Carrie follows the money, while the Lucasville standoff descends into chaos
It makes sense that this episode begins with the sound of sirens. Keane has lost control of her chief of staff, her administration, her image. Brett O’Keefe, too, of his domain in Lucasville. By the end of the hour, the high-wire act Saul’s trying to pull off turns into an all-out war. Of course, Carrie’s story remains the only thread grinding all the tension to a halt…but we’ll get to that.
For the most part, this entry’s the strongest of the season 7 quartet so far. Wellington’s Hail Mary — circumventing Keane’s order against the air strike — worked, at least when it comes to repairing Keane’s image. The morning shows have been praising the move, and people love it! This was the day Keane finally became president!
But Keane doesn’t see it that way. And why should she? She’s been undermined and can’t do anything about it, especially after Wellington butters her up with a speech about how much he believes in her and how she just needs a chance to prove herself. It’s all quite baffling, and Carrie rightly points this out when Max arrives, having watched the whole thing on her laptop feed from inside Wellington’s house.
Then again, Carrie’s reading a lot into everything. She barely lets Max get in one word before she starts connecting dots, telling him that Wellington, given how he played Keane, must be capable of taking out someone like McClendon. But Max reminds her that everything she knows has been obtained illegally, via surveillance they, again, illegally installed in Wellington’s home. And with Carrie grounded after her last debacle, what’s she supposed to do?
Brett O’Keefe faces a similar standoff — at least in his mind. He could very easily, very simply stop a disaster from happening between the FBI and his army by giving himself over to the feds, but that is the antithesis of what he — and more importantly, his broadcast persona — stands for. Brett O’Keefe is the Voice of the American People, the men of men, the leader of the fight against Keane. How is he supposed to go away quietly when there’s all this opportunity for something big to damage Keane right at his doorstep?
So here’s what he decides to do: Make a promise he can’t keep. He’s clearly wary about the amount of ammunition that’s been stockpiled around him by his pseudo-army — hey, he’s no good at firearms, remember? — but when he’s confronted about how dangerous the site, the home of a couple named Bo and Mary Elkins, is becoming, he says that he would never let anyone’s kids get hurt. In fact, he says he’ll make sure to hand himself over if things get out of hand; after all, he’s the one the FBI want, not any of these folks around him.
Maybe he believes it, that he’ll be able to prevent bullets from flying. But barely a minute after he says that, the men around him notice a drone flying overhead, piloted by the FBI. One of the men grabs a rifle and shoots it down — and in one move, pisses off the entire FBI operation except for Saul, who’s trying to keep a level head.
That classic Saul Berenson level-headedness gets tested soon enough. Though the Elkins have begun to take their kids away from the main house, JJ — the boy with the Brett tattoo — has run off chasing the family dog Bruno. (Which…feels like it comes out of nowhere? Maybe we’ll find out in two episodes that Costa Ronin’s character baited the dog or something? Because otherwise I have loved Bruno simply because he’s a dog and it feels wrong to be mad at a dog for causing all the subsequent trouble? Anyway.) Bruno winds up running straight at the FBI agents parked at the border, so Bruno gets shot (yikes), and when JJ exclaims over his dead pet, the FBI shoots him too, and when a special agent tries to help fix the situation, he gets taken hostage.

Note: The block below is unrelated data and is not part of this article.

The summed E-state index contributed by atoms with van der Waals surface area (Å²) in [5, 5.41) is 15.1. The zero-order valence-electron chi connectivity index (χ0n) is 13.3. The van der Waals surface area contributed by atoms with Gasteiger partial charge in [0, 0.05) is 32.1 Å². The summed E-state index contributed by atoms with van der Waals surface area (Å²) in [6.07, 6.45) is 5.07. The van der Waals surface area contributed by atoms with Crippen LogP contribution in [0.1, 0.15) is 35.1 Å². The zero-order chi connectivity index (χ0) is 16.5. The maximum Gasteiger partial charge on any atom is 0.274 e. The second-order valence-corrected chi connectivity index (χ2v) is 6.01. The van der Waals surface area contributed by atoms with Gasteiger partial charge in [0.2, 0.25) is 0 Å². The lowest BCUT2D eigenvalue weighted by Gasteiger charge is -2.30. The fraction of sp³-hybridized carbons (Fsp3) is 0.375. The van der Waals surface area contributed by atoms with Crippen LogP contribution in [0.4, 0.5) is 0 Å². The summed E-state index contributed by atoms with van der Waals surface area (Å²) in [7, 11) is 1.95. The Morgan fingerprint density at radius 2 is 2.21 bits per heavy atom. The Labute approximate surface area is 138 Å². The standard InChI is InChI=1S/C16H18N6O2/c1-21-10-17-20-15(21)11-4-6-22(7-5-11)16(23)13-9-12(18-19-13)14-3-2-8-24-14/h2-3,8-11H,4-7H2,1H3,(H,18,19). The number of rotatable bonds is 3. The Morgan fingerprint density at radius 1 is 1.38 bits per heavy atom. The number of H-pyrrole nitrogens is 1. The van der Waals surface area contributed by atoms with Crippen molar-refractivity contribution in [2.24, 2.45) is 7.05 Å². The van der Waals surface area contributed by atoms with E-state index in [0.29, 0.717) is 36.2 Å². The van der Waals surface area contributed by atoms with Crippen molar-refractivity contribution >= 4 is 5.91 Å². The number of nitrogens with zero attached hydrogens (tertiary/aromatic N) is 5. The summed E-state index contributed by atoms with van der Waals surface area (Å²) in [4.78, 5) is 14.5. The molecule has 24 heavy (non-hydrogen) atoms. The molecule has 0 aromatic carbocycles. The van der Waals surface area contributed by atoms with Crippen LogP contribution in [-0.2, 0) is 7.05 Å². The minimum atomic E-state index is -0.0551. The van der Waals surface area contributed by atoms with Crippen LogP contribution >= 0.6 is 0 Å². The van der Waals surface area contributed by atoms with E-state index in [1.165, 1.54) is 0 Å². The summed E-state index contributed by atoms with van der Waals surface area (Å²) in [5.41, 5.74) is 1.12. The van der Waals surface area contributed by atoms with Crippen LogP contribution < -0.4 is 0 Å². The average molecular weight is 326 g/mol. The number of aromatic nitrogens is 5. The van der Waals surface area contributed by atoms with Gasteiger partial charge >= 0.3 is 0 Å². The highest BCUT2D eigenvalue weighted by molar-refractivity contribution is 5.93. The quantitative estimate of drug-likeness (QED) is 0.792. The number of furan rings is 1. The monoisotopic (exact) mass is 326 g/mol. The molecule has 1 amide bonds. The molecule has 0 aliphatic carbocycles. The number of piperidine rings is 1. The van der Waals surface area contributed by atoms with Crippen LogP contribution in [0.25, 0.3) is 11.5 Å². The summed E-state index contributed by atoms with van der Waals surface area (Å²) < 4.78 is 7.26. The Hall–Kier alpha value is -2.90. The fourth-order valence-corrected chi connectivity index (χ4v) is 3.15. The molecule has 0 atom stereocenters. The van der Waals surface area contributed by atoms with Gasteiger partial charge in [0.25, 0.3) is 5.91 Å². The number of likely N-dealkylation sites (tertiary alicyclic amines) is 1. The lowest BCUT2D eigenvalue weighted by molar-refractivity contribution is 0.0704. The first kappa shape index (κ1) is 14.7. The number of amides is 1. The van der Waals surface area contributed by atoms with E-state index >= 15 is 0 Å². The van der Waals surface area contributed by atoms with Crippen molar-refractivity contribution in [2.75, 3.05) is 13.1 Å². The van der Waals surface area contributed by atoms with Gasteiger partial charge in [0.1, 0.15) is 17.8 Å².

In other words, everything is screwed. But while Saul races to the scene immediately to see what he can do, Brett just stares as Bo and the other men bring a bleeding JJ back inside the house. He’s stunned; he broke his promise. And when he gets on the phone with Saul, he almost sounds apologetic, describing to Saul JJ’s condition. He admits that he’s lost control — that even though Saul needs him to relay the message that there’s a hospital nearby they can take JJ to, he might not be able to convince the men that that’s the right move.
Even Saul’s having trouble working with Agent Maslin, who insists on Brett’s men bringing their hostage back before they provide JJ with any medical attention. Saul, being a rational and decent human being, points out the fact that JJ is a 16-year-old kid, and that they cannot have his blood on their hands. Maslin resists, so Saul’s forced to call Wellington, who — sigh — also resists at first, pointing out that his rocky relationship with Keane right now means that Keane really shouldn’t have to hear another piece of bad news. It’s an absolutely ridiculous argument, and Wellington knows it, and so, finally, Wellington gets Keane to get on the phone with Maslin and help move JJ to a hospital.
The FBI sends in an ambulance with two paramedics, Brett’s men search them, and they’re allowed to help JJ. One of the paramedics, though, has a surveillance device she plants on the radiator next to the special agent taken hostage before she leaves. With JJ on the way to the hospital, Brett goes back down to the basement to broadcast a new message, using the literal blood on his hands to demonstrate how Keane’s work has led to violence. It’s the message he wanted to send all along, but before he can continue talking, JJ’s mother tells him to “just stop.” Looking a little pained at her comment — or maybe I’m projecting? — Brett does. (Next: Uphill battles…)